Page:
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Companies Must Set Diversity Goals

May 28, 2008
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Related Topics: Diversity, Workforce Planning, Featured Article, HR & Business Administration
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While many people think diversity in the workplace is a numbers game—think headcounts and quotas—the truth is measuring diversity involves more than simple math.

    "It should all start with a plan," said Christopher Metzler, former director of Equal Employment Opportunity studies, diversity and inclusion at Cornell University and now the associate dean of human resources at Georgetown University. "What exactly do you want your diversity program to do?"

    Some companies may want to increase their bottom line with new contract wins, while others want a staff that is more varied in their ideas.

    Sometimes searching for the latter ultimately brings in the former.

    "Back in 2005, with instruction from our board of directors, we started to investigate our diversity strategies," said Ed Dodge, vice president and director of human resources at Detroit-based SmithGroup, an architectural engineering firm.

    "We knew there had to be some focus on the bottom line. As it turns out, we were recently selected for a project at Indiana University after they narrowed the pool down to our company and another firm, both of which had indicated above all the other firms that there was a diversity program in place. We were selected ... that is a very obvious case of how our program is affecting our bottom line."

    Not all strategies have such a direct effect.

    "Having a diverse staff is not necessarily going to increase your bottom line," said Metzler. "In order to do that, you may have to look externally, possibly at marketing strategies, like gearing products towards a more Latino customer base, for example."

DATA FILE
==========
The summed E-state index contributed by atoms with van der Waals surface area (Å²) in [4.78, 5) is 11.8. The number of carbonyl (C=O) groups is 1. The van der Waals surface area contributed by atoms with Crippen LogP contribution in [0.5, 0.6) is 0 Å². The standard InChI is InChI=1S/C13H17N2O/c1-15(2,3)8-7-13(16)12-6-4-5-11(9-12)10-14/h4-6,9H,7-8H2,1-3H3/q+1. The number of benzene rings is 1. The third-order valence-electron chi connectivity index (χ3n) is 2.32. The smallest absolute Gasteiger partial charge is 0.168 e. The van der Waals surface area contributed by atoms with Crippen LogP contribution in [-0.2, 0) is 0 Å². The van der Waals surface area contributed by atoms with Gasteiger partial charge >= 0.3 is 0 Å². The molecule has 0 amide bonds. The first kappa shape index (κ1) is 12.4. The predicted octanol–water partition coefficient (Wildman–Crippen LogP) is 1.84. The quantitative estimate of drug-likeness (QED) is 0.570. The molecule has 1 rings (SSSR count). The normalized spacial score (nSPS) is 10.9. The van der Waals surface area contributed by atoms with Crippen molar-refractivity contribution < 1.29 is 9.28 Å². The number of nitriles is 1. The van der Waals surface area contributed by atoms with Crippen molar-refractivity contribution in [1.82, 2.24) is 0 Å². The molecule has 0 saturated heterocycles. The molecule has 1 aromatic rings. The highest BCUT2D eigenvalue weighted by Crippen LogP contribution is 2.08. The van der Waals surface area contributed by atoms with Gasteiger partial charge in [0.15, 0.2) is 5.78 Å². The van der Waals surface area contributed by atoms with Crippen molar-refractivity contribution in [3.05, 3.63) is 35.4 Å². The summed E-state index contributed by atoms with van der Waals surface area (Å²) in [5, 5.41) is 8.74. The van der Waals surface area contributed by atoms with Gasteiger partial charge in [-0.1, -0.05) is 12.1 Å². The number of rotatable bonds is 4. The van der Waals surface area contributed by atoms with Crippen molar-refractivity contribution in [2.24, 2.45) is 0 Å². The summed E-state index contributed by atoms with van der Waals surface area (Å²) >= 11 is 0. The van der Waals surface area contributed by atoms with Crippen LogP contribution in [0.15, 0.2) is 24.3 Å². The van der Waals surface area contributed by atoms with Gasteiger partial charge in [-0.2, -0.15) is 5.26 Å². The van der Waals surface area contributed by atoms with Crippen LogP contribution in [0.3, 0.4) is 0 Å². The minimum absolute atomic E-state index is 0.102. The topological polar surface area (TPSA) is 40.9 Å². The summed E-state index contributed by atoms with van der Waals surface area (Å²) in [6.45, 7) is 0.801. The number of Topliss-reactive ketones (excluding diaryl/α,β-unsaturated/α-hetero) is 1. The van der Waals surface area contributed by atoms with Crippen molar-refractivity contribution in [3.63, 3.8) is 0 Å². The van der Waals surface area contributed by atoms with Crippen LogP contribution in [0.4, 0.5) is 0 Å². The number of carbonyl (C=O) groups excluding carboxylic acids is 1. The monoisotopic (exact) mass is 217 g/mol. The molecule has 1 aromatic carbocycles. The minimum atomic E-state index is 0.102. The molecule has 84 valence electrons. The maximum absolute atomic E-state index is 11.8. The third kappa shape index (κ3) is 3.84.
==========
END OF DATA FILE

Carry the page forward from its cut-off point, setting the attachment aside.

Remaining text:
Internally or externally, diversity is something that can be woven through an entire company, said Amri Johnson, executive vice president and partner at Cook Ross Inc., a Silver Spring, Maryland-based consulting company.

    "You can look at every part of your organization and ask if diversity is showing up. A lot of the measurement with diversity comes from looking at your whole company. How is the corporate climate? Are employees satisfied? ... Look at every part from recruitment to external vendors," he said.

    Diversity within a corporate staff is something that has caused angst amongst companies, as it is often hard to pinpoint what, if any, effect diversity has on overall revenue.

    "I have seen from my own experience that if you don’t have diverse people on board you could be missing opportunities to be innovative," Johnson said. "You can prove this through surveys or even focus groups."

    This is not to say that diversity trumps quality, experts say.

    "You don’t just want talent or diversity, you want diverse talent," said Scott Page, professor of complex systems, political science and economics at the University of Michigan. He also is the author of the book The Difference, about how diversity in the way people think produces benefits. "It is good for a company to put together teams that are trained differently, from different age groups, genders or racial backgrounds.

    "If you have a set of homogenous people, things could be running smoothly, but you may be blind to opportunity. I think it is important to reward people on how different they think from other people at the company."

    Comerica Bank keeps scorecards to determine how it is faring with diversity.

    "We want to recruit from that diverse population and connect with our customer," said Janice Tessier, Detroit-based Comerica vice president of business affairs: "We want to recruit from that diverse population and connect with our customer."

    Southfield, Michigan-based Clayton & McKervey has seen its diverse staff help grow new business. The accounting firm has built a multilingual staff, with 13 to 15 languages spoken among its 65 employees. And, the firm holds cultural training. About nine to 12 months ago, the firm hired a Russia-born CPA, which ultimately led to a new Russian client. "We have had this happen with Chinese and Mexican clients as well," said Kevin McKervey, shareholder in charge of international services.

Diversity survey
   According to the 2006 Diversity Survey by the American Society of Employers, Southfield, 22 percent of the 113 area companies that were surveyed report having a formal diversity policy in place. Of this 22 percent:

  • 81 percent have diversity recruitment.
  • 73 percent have diversity training for managers.
  • 62 percent engage in outreach with local diversity organizations.
  • 58 percent have diversity training for their employees.

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